There are many good reasons to encourage your children to color. Being creative and imaginative can be beneficial in helping them relieve stress later in life and with problem-solving skills. Coloring helps your child to focus while finishing a project. It also exercises their fine-motor skills. They can learn color and texture awareness. There are many shades of every color. What are they all called? Older kids can practice different techniques to create different textures. They can also experiment with different media. The coloring is an activity that helps your child to slow themselves down and they can think and process emotions while coloring.
Coloring can also be a great social time. Kids love to share books or tear out pages to share. Everyone can put the colors in the middle of the table and color as a family. Finally, finishing a masterpiece does a lot to build their self-esteem. You can encourage them to hang up their picture and to be proud of themselves. There is a little something in coloring for everyone.
Frequently Asked Questions
Q: Do you have any special coloring techniques?
A: If you want to play with a “softer” texture, try coloring with a crayon and then using a pencil eraser to blend it. Blending the colors to make them look softer or even trying to blend them into each other could be a fun experiment.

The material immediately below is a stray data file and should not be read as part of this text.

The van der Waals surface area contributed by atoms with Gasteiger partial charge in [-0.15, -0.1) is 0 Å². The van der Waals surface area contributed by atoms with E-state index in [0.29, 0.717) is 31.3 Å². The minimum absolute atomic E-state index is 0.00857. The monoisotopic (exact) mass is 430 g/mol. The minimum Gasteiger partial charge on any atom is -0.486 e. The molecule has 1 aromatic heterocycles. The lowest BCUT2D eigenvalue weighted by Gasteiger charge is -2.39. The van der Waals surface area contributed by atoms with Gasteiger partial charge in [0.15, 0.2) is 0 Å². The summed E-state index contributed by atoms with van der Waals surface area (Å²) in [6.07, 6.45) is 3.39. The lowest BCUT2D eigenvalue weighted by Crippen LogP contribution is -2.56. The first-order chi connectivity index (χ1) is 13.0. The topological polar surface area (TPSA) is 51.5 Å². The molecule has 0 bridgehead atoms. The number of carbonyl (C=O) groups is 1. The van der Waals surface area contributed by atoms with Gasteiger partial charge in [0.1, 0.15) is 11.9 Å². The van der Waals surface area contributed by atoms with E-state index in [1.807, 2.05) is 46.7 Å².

Q: What is the best way to prevent bleed through?
A: Some of the coloring books come with free PDFs to download or two copies of each picture, but for the ones that don’t have them you can get a piece of thin cardboard (maybe the cover from an old coloring book or the back of an old tablet?) to put behind the picture while you are coloring it.
Q: At what age do kids become interested in coloring?
A: Parents have told us that children at about 18 months start enjoying coloring, as long as they have some close supervision and guidance.
Q: How long have there been coloring books around?
A: The McLoughlin Brothers are credited as the inventors of the coloring book, when, in the 1880s, they produced The Little Folks’ Painting Book, in collaboration with Kate Greenaway.
Q: Do coloring books stifle a child’s creativity?
A: Well, we are definitely not experts but the guess would be no. Coloring can open up new parts of the world that maybe your child hasn’t thought about and they can experiment with different color blends and ways to texture. A good suggestion might be to get a coloring book which has blank back pages so they can draw their own pictures as well.
Q: Can teaching my daughter to color improve her handwriting later in life?
A: Yes. Coloring early on in life can improve dexterity, strength in her hands and attention to detail. Starting coloring early can improve all these so that later on her handwriting will come more naturally.